news:[email protected]
    > marco007esq wrote:
    > > Is this true? Co2 leaks through tires? I've never heard that before.
    > >
    > >
    > > Any gurus wanna confirm or deny? What, is a Co2 molecule smaller than
    > > an O2 molecule? Huh? Any alpha-geeks wanna tell me how this is
    > > possible. (Alpha Geek is a term of respect, not derision)
    > >

    > A CO2 molecule is bigger since it has a Carbon attached. Any decent tube
    > should be able to hold Helium, right above Hydrogen, which is nasty
    > stuff to breath and explosive with O2. I have also never heard that CO2
    > leaks. Use Helium and you will shave a few grams off of your bike. Just
    > watch out the tires don't float away.
    > I had to put that in for the 'every last gram' and 'carbon fiber' guys.
    > Bill Baka



    CO2 molecules are smaller than 02 ones, therefore they will leak through the
    tube faster. Also the C02 goes into chemical reaction with the rubber or
    butyl as your local brewer will confirm, since he needs to replace the
    rubber or butyl filling of the clinchers in the brewery equipment.

    So when you return home after a CO2 refill during a training always deflate
    your tires and use a 02 pump.

    Bert


    --
    Posted by news://news.nb.nu
     
  8. jj

    jj Guest

    On Fri, 21 Jan 2005 09:25:51 +0100, "Bert L.am" <[email protected]> wrote:

    >
    >"Bill Baka" <[email protected]> schreef in bericht
    >news:[email protected]
    >> marco007esq wrote:
    >> > Is this true? Co2 leaks through tires? I've never heard that before.
    >> >
    >> >
    >> > Any gurus wanna confirm or deny? What, is a Co2 molecule smaller than
    >> > an O2 molecule? Huh? Any alpha-geeks wanna tell me how this is
    >> > possible. (Alpha Geek is a term of respect, not derision)
    >> >

    >> A CO2 molecule is bigger since it has a Carbon attached. Any decent tube
    >> should be able to hold Helium, right above Hydrogen, which is nasty
    >> stuff to breath and explosive with O2. I have also never heard that CO2
    >> leaks. Use Helium and you will shave a few grams off of your bike. Just
    >> watch out the tires don't float away.
    >> I had to put that in for the 'every last gram' and 'carbon fiber' guys.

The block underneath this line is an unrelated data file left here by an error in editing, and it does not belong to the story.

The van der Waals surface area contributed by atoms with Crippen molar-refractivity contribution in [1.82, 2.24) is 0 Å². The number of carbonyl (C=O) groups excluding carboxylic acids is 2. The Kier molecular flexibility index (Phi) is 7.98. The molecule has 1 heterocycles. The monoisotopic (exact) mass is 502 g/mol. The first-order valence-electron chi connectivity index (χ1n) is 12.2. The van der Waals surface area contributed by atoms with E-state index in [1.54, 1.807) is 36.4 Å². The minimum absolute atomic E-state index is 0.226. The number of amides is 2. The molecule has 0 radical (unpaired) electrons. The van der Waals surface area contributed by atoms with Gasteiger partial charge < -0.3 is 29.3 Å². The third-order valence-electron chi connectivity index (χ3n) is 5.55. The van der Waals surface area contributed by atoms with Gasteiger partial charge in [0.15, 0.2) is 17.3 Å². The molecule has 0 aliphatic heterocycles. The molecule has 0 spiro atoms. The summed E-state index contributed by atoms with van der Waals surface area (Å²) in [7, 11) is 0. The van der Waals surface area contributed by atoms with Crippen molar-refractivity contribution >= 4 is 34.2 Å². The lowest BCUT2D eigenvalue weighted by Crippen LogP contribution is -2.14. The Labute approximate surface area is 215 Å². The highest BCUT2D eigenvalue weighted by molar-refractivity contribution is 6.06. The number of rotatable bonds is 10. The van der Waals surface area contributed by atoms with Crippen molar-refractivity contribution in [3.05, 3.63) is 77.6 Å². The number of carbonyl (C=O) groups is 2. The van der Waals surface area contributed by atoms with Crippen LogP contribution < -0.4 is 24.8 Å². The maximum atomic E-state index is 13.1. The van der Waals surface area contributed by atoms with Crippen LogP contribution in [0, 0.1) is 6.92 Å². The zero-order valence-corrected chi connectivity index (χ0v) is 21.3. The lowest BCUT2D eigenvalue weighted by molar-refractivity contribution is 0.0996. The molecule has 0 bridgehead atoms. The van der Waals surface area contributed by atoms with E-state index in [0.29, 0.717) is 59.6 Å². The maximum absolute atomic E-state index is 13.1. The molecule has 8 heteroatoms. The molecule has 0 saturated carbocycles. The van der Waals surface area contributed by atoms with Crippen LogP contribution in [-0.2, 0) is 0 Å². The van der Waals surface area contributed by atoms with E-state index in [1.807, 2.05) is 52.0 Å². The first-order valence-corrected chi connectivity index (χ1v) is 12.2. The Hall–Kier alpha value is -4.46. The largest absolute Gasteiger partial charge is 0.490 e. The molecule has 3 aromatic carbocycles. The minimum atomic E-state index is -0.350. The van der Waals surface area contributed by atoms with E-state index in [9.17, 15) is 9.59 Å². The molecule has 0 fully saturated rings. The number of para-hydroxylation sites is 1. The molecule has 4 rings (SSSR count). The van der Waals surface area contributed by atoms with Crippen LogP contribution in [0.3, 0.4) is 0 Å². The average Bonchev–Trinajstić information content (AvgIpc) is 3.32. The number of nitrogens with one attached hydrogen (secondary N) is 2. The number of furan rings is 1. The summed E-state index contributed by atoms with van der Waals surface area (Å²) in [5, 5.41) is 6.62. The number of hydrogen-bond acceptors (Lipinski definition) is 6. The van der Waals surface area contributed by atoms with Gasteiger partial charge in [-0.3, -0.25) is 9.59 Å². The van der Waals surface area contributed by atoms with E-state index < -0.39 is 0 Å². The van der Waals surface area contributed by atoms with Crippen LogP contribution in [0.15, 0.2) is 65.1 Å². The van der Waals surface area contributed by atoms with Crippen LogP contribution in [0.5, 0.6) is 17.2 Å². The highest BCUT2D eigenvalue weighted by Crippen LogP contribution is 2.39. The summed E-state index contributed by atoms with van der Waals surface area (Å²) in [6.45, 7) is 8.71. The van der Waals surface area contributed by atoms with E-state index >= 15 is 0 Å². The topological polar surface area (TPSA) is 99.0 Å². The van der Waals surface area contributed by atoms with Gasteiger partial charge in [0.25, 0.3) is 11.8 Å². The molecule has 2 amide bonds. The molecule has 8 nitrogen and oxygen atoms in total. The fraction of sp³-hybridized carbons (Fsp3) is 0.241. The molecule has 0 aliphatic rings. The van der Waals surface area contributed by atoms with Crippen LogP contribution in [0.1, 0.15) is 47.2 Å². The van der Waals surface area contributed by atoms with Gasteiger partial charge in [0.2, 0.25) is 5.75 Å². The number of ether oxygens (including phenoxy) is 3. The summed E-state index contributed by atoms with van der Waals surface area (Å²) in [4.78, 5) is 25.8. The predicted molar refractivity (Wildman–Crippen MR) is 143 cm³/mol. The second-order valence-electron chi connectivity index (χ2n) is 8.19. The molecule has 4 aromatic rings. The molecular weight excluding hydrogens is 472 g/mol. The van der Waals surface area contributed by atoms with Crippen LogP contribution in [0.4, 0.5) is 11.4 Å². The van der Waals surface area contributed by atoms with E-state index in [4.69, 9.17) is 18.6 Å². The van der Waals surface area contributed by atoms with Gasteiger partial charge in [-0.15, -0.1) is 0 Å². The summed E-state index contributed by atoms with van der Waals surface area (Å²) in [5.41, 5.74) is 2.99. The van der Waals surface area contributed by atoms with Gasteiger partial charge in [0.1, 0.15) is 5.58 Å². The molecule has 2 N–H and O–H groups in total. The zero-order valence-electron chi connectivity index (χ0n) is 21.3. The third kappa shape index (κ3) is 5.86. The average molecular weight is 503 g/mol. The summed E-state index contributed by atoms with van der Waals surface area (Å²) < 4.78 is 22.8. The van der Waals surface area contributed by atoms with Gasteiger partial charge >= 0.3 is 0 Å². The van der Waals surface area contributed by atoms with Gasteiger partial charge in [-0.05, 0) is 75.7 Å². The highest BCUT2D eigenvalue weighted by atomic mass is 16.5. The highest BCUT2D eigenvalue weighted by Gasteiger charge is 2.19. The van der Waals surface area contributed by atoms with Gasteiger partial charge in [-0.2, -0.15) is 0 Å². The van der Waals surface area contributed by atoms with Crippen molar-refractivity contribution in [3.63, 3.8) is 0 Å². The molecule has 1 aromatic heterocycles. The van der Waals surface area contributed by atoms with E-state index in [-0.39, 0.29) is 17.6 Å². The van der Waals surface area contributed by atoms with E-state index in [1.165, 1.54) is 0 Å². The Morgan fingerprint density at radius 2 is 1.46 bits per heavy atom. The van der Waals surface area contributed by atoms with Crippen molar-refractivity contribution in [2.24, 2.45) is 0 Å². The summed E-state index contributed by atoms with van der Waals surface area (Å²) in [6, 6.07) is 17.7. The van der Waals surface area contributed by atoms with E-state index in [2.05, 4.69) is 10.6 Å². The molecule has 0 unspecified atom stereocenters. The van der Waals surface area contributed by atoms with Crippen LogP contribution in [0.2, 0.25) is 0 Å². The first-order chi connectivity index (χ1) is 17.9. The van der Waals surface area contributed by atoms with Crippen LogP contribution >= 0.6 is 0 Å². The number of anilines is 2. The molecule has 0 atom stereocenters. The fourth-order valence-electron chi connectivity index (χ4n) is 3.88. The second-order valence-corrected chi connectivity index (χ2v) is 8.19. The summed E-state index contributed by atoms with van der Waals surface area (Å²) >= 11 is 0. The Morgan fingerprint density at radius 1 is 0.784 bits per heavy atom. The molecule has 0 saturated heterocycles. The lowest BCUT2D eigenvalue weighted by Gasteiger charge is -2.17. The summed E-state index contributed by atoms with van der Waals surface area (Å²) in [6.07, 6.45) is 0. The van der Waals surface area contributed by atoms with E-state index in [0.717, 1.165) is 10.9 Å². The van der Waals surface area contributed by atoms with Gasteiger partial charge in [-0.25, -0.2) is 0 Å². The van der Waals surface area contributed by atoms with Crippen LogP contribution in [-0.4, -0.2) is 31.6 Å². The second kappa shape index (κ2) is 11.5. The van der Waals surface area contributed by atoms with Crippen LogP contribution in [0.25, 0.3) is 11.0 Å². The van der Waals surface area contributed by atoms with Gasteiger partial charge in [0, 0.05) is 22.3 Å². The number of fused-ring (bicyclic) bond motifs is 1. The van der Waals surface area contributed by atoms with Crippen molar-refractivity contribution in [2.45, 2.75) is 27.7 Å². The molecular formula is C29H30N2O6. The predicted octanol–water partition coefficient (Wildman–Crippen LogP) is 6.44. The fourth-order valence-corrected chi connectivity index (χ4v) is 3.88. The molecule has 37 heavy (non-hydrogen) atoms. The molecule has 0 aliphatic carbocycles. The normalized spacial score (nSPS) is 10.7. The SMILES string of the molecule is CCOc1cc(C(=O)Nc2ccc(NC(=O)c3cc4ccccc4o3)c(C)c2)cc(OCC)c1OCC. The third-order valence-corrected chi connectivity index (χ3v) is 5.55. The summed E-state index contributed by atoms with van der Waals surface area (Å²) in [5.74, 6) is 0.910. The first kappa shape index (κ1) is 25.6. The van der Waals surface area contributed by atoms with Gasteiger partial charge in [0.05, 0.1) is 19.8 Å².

>> Bill Baka

    >
    >
    >CO2 molecules are smaller than 02 ones, therefore they will leak through the
    >tube faster. Also the C02 goes into chemical reaction with the rubber or
    >butyl as your local brewer will confirm, since he needs to replace the
    >rubber or butyl filling of the clinchers in the brewery equipment.
    >
    >So when you return home after a CO2 refill during a training always deflate
    >your tires and use a 02 pump.
    >
    >Bert


    ....eyeing his grandfather's oxygen tank; thinking about that helium tank at
    the mall... ;-)

    jj
     
  9. Tom Keats

    Tom Keats Guest

    In article <[email protected]>,
    "Bert L.am" <[email protected]> writes:
    >
    > "Bill Baka" <[email protected]> schreef in bericht
    > news:[email protected]
    >> marco007esq wrote:
    >> > Is this true? Co2 leaks through tires? I've never heard that before.
    >> >
    >> >
    >> > Any gurus wanna confirm or deny? What, is a Co2 molecule smaller than
    >> > an O2 molecule? Huh? Any alpha-geeks wanna tell me how this is
    >> > possible. (Alpha Geek is a term of respect, not derision)
    >> >

    >> A CO2 molecule is bigger since it has a Carbon attached. Any decent tube
    >> should be able to hold Helium, right above Hydrogen, which is nasty
    >> stuff to breath and explosive with O2. I have also never heard that CO2
    >> leaks. Use Helium and you will shave a few grams off of your bike. Just
    >> watch out the tires don't float away.
    >> I had to put that in for the 'every last gram' and 'carbon fiber' guys.
    >> Bill Baka

    >
    >
    > CO2 molecules are smaller than 02 ones, therefore they will leak through the
    > tube faster. Also the C02 goes into chemical reaction with the rubber or
    > butyl as your local brewer will confirm, since he needs to replace the
    > rubber or butyl filling of the clinchers in the brewery equipment.
    >
    > So when you return home after a CO2 refill during a training always deflate
    > your tires and use a 02 pump.


    It seems to me that plain, ordinary air as would be typically
    pumped into an inner tube is a mixture of several gases, mostly
    molecular nitrogen gas (N2).


    cheers,
    Tom

    --
    -- Nothing is safe from me.
    Above address is just a spam midden.
    I'm really at: tkeats [curlicue] vcn [point] bc [point] ca